Written By: text_none_author Published In: ROOT Created Date: 2016-02-26 Comment: 0


How many unusually long trips or n number of short trips you might plan within a year?

You are always set to take off with all preparations and plans. But is your car always ready to take on the extra stress and strain. Just keep a check of the following things you should cross check before you take off:

1. The coolant

Most new radiators have overflow bottles with min/max water levels, which are easy to find. Older cars fill via the radiator cap. Never ever open them while the engine's hot or running. Top up with a 50/50 mix of water and antifreeze (tap water's OK in a pinch, but add antifreeze later).

2. The tyres

Tires are a very important safety feature and are one of the most common sources of trouble on a long trip. Get the pressures right at a garage - if they're wrong you'll burn more fuel, wear the tyres and suffer poor handling. There's little worse than having to change a wheel, only to find the spare is missing, flat or damaged. Also check the jack, its handle and the wheel brace are there and fit your car!

3. The engine oil

Without oil your engine will overheat, weld itself together and self-destruct. With the engine cold and the car level, check the dipstick. Top up as necessary via the cap at the top of the engine, and give the oil time to run down to the sump before rechecking the level. Don’t overfill.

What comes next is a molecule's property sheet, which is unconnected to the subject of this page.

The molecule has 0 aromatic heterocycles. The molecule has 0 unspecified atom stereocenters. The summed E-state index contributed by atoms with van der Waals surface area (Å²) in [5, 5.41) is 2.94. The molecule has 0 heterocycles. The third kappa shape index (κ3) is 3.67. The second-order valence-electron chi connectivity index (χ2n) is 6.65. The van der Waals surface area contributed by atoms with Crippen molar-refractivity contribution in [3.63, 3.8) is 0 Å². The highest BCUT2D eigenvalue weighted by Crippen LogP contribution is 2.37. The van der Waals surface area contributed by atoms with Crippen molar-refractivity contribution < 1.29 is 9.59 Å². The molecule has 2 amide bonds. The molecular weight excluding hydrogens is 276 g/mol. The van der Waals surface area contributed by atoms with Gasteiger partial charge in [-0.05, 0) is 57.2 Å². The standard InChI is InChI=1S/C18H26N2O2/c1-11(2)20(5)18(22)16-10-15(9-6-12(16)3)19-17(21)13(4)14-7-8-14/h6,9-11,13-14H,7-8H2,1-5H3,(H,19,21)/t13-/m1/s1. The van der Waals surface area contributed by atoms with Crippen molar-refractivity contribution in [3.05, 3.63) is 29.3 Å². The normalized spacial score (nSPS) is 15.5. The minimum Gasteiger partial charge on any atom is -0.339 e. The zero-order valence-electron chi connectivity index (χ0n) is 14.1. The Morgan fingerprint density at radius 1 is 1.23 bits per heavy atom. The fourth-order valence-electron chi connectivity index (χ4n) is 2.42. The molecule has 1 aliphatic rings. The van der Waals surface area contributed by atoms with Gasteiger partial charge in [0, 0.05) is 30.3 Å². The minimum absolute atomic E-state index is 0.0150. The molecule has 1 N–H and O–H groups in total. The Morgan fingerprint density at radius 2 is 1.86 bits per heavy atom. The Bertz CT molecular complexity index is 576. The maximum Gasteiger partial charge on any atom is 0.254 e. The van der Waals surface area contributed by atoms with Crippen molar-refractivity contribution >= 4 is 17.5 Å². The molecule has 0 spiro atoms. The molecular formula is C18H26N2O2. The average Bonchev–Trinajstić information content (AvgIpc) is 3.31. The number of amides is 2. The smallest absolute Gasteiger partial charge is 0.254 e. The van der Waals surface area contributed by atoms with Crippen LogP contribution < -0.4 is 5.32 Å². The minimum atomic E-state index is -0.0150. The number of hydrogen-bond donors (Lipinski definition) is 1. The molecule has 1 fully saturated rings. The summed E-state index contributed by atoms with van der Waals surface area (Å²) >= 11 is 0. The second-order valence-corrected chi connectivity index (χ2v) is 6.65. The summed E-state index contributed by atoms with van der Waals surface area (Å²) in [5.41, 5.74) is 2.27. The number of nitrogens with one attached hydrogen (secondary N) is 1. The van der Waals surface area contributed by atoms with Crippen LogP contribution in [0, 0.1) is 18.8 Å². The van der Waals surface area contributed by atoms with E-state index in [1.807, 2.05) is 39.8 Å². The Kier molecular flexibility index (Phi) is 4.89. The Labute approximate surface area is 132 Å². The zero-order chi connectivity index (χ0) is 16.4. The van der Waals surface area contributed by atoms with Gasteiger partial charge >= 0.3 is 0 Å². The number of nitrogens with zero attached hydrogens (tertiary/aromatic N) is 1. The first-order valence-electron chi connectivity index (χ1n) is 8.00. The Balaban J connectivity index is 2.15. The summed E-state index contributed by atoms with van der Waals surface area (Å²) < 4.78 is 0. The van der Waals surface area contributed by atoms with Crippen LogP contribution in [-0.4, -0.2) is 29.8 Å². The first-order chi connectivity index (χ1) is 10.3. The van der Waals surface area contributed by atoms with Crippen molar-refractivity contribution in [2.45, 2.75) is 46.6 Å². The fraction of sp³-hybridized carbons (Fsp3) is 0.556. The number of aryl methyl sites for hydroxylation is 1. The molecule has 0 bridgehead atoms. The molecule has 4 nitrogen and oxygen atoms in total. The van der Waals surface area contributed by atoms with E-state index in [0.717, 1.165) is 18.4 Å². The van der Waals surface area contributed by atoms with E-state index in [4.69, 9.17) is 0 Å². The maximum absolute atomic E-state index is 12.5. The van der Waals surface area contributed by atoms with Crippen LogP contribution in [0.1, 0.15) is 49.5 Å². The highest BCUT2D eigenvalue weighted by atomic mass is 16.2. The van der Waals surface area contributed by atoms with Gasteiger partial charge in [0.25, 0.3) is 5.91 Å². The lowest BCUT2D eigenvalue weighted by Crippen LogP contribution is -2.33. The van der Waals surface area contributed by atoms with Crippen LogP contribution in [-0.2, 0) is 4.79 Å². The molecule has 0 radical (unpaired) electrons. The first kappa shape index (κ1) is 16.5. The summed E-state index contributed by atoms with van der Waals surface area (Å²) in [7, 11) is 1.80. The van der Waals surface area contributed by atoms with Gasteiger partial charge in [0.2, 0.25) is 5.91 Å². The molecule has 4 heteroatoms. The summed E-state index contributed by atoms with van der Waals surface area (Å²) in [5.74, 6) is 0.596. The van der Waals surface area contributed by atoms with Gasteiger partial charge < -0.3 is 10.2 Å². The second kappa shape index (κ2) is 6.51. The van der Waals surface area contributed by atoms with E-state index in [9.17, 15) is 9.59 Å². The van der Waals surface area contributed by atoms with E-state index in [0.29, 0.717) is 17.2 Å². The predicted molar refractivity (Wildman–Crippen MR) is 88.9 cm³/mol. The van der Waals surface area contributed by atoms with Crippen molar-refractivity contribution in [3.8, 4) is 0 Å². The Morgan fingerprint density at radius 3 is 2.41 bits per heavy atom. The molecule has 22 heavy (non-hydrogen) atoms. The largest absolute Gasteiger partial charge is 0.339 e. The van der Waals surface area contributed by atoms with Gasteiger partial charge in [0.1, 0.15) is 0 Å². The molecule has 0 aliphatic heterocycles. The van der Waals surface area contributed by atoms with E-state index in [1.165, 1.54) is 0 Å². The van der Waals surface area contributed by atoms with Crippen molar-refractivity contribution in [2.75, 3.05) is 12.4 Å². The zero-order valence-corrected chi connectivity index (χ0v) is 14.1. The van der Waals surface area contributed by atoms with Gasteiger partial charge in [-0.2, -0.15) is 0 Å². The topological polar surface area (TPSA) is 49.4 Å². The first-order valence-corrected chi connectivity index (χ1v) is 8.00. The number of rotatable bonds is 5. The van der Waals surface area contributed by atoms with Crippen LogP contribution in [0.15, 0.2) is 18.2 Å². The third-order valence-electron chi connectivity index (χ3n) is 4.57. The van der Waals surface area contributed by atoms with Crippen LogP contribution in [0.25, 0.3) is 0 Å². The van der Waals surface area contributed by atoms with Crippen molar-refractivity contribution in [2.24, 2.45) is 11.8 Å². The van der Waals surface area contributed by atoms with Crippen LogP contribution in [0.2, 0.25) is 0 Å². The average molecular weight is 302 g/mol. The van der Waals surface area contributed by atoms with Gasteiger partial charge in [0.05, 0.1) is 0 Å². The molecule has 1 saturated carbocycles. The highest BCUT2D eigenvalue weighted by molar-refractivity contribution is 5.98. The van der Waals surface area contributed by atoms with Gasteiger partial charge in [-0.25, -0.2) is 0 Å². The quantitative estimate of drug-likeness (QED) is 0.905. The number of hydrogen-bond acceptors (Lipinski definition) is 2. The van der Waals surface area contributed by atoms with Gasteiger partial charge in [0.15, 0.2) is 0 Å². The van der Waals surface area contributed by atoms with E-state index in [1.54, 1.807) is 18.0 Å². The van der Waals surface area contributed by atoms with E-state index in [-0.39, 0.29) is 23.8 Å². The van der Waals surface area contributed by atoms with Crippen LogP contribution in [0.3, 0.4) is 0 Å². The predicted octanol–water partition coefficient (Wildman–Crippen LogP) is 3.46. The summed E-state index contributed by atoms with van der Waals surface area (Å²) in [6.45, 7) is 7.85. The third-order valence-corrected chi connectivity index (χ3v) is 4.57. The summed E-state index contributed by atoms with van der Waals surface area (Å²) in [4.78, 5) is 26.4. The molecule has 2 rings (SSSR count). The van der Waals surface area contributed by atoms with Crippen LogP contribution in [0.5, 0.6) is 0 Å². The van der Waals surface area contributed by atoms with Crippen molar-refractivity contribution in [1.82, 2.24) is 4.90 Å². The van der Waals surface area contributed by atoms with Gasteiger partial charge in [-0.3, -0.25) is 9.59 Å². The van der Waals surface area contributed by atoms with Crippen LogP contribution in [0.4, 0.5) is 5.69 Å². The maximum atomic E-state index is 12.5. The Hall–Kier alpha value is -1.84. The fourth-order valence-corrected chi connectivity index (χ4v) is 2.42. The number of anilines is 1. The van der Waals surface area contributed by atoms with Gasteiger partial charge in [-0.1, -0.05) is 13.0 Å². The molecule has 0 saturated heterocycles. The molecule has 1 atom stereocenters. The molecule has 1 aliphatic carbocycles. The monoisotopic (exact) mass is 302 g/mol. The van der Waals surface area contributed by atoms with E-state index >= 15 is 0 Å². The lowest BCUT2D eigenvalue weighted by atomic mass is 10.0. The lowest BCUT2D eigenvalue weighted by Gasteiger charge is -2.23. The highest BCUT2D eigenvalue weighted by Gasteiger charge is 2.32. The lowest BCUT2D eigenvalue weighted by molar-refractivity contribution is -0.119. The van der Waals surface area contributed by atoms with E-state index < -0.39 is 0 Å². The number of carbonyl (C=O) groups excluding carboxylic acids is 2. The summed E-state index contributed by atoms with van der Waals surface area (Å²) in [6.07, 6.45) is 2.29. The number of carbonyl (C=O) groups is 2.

4. Battery charged?

Check to see if the terminals or posts on the top or side of the battery have a lot of corrosion. The positive terminal will generally have more than the negative. If there is a lot of corrosion, then clean it of). Baking soda and water will neutralize the acid on the terminal, but you have to take the terminal off and clean both sides for this to work properly. It doesn’t help to just clean off the top of the terminal. If you have corrosion and have had the vehicle serviced recently, give the shop a call because it takes more than a month for that to build up!

5. The hosepipe/fuel pipe

Park up on a patch of tarmac you know is clean. Then check underneath for oil or water leaks after a few hours. Even a small leak can lead to dangerously low fluid levels on a long journey also you wouldn’t want to land up on fuel pump every now and then because of being uncertain.


Leave A Comment